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Bucharest with kids: your family travel guide (2024)

Bucharest with kids: your family travel guide (2024)

Romania’s capital, Bucharest, is not your typical European city break with kids. Before our visit, we knew very little about it except for a vague link to Dracula. So why did we visit Bucharest with kids? Well it was the cheapest place to fly to from Manchester (our nearest airport) for February half term, and that method of letting the flight prices choose where we go for half term holidays has always been successful in the past.

And bingo! It worked again!

Travel doesn’t always have to be bucket list experiences and ticking off big sights. More often than not for us, it’s just hanging out at a new destination with no agenda, and time to explore however we feel.

Our time in Bucharest was exactly that. We had four full days to soak in the history and flavours of this Eastern European capital, and whilst it lacks the big ticket sights of Paris or Rome, we absolutely loved hanging in this gritty city, filled to the brim with raw history.

Here we share from our personal experience the best things to do in Bucharest with kids, as well as where to stay, how to get around, and where to eat. So if you’re planning a family visit to Romania’s capital, we’ve got you covered to make the most of your time.

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Tips and things to note for families visiting Bucharest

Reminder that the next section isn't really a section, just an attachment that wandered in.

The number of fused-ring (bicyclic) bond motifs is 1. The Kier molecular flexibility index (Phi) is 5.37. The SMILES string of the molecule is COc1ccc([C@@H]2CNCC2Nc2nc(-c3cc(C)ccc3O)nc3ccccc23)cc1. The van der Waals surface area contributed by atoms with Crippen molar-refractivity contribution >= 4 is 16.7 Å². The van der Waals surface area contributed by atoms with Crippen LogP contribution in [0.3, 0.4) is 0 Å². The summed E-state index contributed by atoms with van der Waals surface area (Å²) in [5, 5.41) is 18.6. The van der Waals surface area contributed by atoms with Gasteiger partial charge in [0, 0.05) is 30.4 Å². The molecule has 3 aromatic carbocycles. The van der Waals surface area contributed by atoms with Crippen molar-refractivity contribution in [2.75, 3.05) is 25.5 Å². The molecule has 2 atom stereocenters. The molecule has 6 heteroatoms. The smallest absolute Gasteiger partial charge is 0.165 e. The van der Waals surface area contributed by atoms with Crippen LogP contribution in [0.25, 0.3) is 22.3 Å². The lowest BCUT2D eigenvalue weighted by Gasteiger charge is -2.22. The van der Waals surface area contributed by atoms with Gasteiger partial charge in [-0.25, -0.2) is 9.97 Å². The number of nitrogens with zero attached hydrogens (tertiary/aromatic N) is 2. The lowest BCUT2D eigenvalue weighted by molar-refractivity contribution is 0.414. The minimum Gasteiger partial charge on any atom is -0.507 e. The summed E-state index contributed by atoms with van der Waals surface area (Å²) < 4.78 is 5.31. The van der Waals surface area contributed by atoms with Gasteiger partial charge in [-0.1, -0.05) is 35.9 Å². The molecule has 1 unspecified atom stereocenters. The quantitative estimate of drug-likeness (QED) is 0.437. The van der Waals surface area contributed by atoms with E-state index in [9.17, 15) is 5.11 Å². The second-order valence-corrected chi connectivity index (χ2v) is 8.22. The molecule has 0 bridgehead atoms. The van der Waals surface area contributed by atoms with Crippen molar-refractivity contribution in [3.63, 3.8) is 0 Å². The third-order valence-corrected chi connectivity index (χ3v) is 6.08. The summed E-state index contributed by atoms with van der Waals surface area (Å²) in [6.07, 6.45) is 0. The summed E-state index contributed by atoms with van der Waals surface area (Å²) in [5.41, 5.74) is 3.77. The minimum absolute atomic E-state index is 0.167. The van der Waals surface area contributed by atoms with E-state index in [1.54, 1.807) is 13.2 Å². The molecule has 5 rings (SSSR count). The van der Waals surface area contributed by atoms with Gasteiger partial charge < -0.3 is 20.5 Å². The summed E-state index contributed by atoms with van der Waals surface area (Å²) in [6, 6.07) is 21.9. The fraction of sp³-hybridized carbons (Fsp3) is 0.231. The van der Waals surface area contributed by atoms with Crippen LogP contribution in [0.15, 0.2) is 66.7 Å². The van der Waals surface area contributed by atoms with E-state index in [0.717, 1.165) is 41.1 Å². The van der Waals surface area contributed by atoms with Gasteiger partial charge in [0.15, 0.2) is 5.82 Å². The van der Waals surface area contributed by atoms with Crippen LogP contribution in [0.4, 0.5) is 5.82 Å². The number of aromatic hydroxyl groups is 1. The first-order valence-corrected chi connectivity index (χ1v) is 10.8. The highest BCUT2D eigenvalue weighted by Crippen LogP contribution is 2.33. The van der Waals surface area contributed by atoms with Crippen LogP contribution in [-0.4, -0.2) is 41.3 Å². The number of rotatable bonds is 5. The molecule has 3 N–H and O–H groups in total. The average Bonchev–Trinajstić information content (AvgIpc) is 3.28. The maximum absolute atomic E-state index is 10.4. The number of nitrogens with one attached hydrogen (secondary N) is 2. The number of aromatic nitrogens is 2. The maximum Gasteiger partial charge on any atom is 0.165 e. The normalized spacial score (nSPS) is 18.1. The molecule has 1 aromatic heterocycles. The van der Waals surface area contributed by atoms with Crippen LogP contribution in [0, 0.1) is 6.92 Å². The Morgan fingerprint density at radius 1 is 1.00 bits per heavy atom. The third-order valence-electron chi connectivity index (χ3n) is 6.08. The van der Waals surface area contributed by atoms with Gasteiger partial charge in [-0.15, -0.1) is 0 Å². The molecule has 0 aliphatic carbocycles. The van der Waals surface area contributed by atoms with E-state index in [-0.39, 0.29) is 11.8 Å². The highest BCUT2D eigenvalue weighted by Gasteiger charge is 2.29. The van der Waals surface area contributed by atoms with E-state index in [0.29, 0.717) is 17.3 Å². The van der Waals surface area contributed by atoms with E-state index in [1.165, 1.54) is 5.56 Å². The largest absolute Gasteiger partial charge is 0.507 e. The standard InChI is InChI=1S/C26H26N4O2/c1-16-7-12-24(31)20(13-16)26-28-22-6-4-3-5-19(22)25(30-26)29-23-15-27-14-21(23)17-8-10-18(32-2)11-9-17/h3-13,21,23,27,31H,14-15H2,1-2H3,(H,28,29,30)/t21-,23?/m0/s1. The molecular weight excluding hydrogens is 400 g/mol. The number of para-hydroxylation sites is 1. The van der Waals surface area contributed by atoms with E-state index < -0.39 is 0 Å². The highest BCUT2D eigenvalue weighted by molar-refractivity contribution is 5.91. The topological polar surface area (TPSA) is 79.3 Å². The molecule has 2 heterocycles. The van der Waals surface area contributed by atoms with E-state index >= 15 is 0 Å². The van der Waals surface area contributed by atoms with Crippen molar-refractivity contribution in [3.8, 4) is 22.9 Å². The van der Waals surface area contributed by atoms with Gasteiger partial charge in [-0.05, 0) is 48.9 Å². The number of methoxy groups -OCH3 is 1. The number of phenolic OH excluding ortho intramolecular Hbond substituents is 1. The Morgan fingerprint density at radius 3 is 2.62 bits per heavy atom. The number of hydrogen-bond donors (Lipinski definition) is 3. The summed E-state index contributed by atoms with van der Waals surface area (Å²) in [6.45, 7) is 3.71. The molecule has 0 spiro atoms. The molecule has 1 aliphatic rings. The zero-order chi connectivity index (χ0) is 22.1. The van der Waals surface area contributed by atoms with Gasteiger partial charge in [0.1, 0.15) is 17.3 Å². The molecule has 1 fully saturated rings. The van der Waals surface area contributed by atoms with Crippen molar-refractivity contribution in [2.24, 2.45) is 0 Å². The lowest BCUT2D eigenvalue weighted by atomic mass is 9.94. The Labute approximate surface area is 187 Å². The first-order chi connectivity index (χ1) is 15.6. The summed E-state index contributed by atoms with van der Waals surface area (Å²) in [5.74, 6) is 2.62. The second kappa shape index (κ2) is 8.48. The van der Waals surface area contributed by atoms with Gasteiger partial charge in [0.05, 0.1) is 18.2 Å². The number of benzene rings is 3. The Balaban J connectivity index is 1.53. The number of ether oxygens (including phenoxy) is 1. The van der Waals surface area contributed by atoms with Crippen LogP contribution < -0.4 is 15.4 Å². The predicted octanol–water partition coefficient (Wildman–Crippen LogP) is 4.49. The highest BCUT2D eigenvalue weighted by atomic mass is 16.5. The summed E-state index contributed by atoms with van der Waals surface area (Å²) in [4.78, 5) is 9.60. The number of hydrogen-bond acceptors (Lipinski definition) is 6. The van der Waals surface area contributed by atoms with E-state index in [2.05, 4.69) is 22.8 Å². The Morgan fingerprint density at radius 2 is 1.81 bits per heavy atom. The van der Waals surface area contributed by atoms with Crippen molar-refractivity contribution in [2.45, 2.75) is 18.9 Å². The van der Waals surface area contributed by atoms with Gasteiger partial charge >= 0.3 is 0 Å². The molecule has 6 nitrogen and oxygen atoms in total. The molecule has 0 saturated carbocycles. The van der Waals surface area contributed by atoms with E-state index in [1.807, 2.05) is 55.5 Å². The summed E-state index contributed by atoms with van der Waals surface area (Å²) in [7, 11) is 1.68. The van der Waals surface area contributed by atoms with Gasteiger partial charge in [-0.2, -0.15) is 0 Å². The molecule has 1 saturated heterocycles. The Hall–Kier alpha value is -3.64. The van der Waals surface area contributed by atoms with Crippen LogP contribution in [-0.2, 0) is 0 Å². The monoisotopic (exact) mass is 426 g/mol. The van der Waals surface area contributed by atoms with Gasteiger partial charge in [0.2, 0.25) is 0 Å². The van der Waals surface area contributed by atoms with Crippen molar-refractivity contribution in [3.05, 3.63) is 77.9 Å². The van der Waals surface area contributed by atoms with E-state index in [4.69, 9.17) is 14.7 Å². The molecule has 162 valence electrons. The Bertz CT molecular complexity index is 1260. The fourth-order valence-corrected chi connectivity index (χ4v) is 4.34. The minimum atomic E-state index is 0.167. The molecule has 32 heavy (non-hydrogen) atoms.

• Use Bolt to get around. This is an e-hailing app similar to Grab and Uber and getting around this way is so cheap. Plus we had super interesting chats with taxi drivers about communism, the war in neighbouring Ukraine, and modern day politics, which we just wouldn’t have experienced elsewhere.
  • Even though Romania is in the EU, they don’t use Euros. Instead, Lei is the currency and we were able to use bank cards absolutely everywhere.
  • People smoke inside restaurants and, even though there are separate non-smoking areas, obviously the smell of cigarettes drifts over. However, there is always lots of seating outside with heaters and blankets in the winter months.
  • You can get local beer for under £2 per pint in the Old Town and it is good!
  • Graffiti is everywhere and not in the funky, modern street art way seen in other European cities as a tourist attraction. Expect to see willies drawn all over playgrounds.

Things to do in Bucharest with kids